Once appropriate components are identified, they can be used in assembling new composite monitoring systems. "We're talking about a complete multi-chip package," says Peat. "Everything necessary for electronic monitoring is assembled and then encapsulated, using advanced wire bonding methods and new moulding compounds. These devices can then be placed directly into hostile environments."

Interest from industry

Three industrial sectors in particular, two of which are represented in the REDHOT partnership, have provided the main driving force behind the development of HTE technology. They are expected to account for over 90% of the demand over the next 10 years. They are the petroleum exploration, automotive and aerospace sectors.

Petroleum exploration involves the drilling of well holes of up to 2 km in length and the transmission of sensory data from the ends of these holes back to the drilling rig. Here temperatures often reach 200°, pressures can reach 20 000 psi, the vibration is phenomenal and the mixture of water and oil can be very troublesome for standard sensors. Not surprisingly, petroleum explorers have been leading sponsors of HTE development for the past 20 years. Project partner Schlumberger Industries of France will use the newly developed REDHOT devices in its oil exploration operations, placing them at the ends of their drilling tools.

Project partner Daimler Chrysler represents the automotive sector. Here, electric control units have to operate within engine compartments and sensors are placed near manifolds where temperatures can reach more than 160°C. Temperatures near catalytic converters can reach 450°C and exhaust monitoring can involve temperatures as high as 850°C. Daimler Chrysler plans to use REDHOT results to increase electronics reliability.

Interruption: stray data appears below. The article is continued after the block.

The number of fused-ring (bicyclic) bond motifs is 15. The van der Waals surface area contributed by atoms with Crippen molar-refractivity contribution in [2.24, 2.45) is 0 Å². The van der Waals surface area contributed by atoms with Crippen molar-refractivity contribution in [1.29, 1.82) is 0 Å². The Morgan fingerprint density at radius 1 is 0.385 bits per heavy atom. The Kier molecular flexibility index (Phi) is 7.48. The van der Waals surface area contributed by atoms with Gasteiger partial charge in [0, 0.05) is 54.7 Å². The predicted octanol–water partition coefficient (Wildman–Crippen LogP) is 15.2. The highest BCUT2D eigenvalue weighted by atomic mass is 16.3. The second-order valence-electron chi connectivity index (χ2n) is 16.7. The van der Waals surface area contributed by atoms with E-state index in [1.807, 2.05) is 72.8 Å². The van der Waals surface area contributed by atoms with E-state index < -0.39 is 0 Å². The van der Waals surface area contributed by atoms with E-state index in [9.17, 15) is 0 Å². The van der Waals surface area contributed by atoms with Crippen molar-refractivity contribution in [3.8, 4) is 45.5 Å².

In the aerospace industry there is a significant demand for monitoring systems for engine operation, exhaust systems, and electronic braking. Many other industries will also benefit from the commercial availability of HTE, including control electronics for the monitoring of industrial processes, nuclear power plant operation and even spacecraft electronics. A range of generic power applications such as the replacement of hydraulic systems with small high-torque electric motors is also envisaged.

Finally, the Limburg University Centre will allow Destin, a Belgian company, to market the newly developed reliability software and instrumentation in a wide range of European and international industries.

"Satisfaction with the project is high indeed. With only four participants, this is a small partnership that has come a long way," AEA's Bob Peat concludes.

For more information about THE, visit the 'High Temperature Electronics Network' (supported by the European Commission) at :

The project
Interest from industry

Key data

A new generation of devices for electronic monitoring and control at high temperatures are being developed under the Growth Programme's New materials and production technologies generic activity.

REDHOT : Reliability physics and electronics design for high operating temperatures (BRPR970596)

Homepage Graphic element Top of the page